Yaa believes that to put a bicycle in the hands of these children is to drastically alter their lives. Girls in the Upper-Primary, or 11-16 year old age group are at the greatest risk of leaving school. These girls, who often have to walk more than three kilometres each way to school, also have the greatest amount of domestic responsibilities, many of which must be carried out in the hours before school even begins. Cleaning the family compound, cooking and even washing clothes are often a young girl’s responsibility each morning. Her bicycle from Cadbury can also be used to gather water and make doing these chores easier, faster and more efficient, leaving her time, motivation and energy for school and learning.
Yaa explained to me that, “When a child gets to school tired, and they are not able to actively participate, they are branded as not being intelligent. And no child wants to be seen as the dunce in the class. So the children leave the house in their uniform, but they don’t get to school.” They are too tired and they feel unappreciated. But with the bikes, Yaa continues, “(the children) get to school and they realize that after all, they are smart, so they begin to take an interest in learning. We realize that academic performance really improves when children have access to the bikes.”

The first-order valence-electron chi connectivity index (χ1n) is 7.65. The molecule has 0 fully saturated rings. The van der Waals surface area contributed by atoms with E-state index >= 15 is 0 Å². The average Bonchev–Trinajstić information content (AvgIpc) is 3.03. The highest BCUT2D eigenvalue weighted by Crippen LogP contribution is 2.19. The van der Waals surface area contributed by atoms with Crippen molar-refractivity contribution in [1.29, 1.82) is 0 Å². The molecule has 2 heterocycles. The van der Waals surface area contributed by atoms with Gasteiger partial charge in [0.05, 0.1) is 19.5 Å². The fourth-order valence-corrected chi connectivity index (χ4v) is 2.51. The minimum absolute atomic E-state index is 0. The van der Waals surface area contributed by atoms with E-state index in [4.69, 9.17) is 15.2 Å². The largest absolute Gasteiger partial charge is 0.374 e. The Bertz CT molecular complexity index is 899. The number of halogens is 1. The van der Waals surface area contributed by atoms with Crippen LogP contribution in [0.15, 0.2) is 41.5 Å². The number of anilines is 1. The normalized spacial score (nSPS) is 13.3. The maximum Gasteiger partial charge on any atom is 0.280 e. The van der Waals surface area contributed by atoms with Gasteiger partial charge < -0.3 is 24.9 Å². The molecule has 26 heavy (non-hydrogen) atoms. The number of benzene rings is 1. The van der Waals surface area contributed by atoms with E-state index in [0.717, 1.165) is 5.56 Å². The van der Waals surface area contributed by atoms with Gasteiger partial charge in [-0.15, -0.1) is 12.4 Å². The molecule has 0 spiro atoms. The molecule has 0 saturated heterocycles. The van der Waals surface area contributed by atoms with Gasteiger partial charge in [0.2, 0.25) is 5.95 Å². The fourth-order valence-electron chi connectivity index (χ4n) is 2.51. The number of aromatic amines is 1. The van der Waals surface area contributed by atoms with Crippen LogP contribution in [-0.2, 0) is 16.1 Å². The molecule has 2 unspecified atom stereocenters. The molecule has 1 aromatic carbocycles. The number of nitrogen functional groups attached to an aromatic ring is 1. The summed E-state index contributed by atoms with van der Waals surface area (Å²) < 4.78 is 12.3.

And a good foundation for education means that girls are now able to continue on to senior level schools and even university, becoming role models for younger family members and the community. They illustrate the possibilities and choices that an education can bring, from becoming a business owner or other professional, to becoming a community leader or travelling if they desire.